Among my favorite books is Alan Revere’s “Professional Jewelry Making.” It’s really helped me improve my technique, as well as given me a better understanding about metal working and how materials respond to force, heat, etc. I’m particularly fond of the “Box Ring” chapter, and have explored this form in several ways. I just finished a very different practice piece, and wanted to share some of what I’ve learned along the way.
For brevity, I’ll skip the basics of a box ring, and assume you either know this form, or will look it up in Mr. Revere’s book.
My First Box Ring Attempt
The above is my first try at a box ring, before the face was applied. I went step-by-step, using the Box Ring chapter’s instructions, and everything went pretty smoothly. However, I think there’s a small issue with the shank template as presented in the book.
Original Shank Template
When the two wide ends of the inside shank are joined and trued to a circle, those ends come to an oblique point, and the sides of ring don’t define a plane. That point has to be filed off the shank before the sides can be attached. Wider ring faces will have even more dramatic points.
Modified Shank Template
This is my modified template. The shapes along either edge are sine curves (note how the slope of the curve decreases toward the ends and center), and what happens when these are formed into circles is the edges come together with perfection (assuming you’ve cut the shank without error). That means when filing the sides flat, a lot less material needs to be removed.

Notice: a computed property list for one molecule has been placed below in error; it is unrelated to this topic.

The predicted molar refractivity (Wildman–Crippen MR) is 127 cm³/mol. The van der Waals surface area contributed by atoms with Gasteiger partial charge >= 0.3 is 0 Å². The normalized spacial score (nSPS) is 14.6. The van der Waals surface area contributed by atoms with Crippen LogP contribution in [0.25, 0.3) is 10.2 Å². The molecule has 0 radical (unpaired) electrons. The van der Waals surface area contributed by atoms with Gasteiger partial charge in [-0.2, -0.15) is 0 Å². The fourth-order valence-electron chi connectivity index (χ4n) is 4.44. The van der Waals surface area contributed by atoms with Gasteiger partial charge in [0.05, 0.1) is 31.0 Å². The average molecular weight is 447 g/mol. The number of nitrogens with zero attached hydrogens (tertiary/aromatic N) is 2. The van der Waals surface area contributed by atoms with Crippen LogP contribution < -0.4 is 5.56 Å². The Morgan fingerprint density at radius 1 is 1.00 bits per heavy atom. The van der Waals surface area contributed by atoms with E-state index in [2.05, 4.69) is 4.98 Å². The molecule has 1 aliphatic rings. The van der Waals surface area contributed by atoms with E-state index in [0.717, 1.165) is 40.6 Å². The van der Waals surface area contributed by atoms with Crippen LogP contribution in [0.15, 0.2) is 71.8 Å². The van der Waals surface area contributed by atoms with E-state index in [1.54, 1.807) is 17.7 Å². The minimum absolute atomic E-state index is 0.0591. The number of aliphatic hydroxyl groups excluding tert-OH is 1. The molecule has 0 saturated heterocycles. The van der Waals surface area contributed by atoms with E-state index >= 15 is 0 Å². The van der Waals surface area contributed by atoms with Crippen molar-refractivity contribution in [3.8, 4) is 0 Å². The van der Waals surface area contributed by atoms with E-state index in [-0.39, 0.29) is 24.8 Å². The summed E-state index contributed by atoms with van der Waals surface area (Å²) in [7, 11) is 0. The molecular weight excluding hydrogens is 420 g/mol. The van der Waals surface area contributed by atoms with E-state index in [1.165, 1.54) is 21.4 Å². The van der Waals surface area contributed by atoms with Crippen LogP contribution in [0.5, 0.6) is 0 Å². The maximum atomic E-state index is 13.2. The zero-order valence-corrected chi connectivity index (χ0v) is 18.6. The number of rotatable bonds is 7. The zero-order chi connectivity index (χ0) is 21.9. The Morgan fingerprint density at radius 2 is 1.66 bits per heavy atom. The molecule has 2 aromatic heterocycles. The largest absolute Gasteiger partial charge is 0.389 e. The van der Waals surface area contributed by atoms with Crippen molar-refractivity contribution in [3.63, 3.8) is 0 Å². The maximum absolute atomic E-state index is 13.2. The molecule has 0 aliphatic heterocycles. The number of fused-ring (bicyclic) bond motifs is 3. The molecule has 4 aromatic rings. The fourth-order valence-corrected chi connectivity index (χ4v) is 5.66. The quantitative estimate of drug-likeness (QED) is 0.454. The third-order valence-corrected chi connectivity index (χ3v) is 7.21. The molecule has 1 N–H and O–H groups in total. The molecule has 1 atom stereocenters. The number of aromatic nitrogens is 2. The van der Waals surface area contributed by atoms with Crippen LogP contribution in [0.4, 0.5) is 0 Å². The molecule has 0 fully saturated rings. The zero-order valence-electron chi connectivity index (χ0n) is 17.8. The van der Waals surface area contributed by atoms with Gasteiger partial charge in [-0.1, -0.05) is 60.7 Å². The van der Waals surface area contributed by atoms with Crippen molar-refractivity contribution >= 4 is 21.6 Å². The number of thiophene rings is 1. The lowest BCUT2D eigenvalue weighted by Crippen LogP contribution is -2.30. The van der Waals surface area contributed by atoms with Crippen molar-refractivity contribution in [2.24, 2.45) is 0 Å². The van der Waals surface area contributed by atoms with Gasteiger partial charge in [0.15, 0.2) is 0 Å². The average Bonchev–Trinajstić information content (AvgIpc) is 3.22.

A Narrower Box Face
The sine curves are beautiful things, because their length and width can be changed independently of each other to make different sized shanks or faces, and as long the sine shape is maintained, they’ll always come together to form a perfectly flat side. (Not to be too persnickety, but yes, because the outer shank’s ends are left free, this sine curve rule breaks where the shank diverges from the circle.)
Reversed Shank Template
My practice piece, the one I mentioned at the beginning of this post, is a little different. I split the shank templates in the middle, and flipped them end-wise to set the joint of the shank at its narrowest point. I also made the outer shank much larger relative to the inner shank. Instead of adding a flat face, I wanted to raise the face of the ring on a stake, creating a domed surface.
My Completed Practice Piece
I know this is basic for a lot of folks here, but I hope that it gives others who are novices like me some insight and help on shape and form.
Thanks for reading.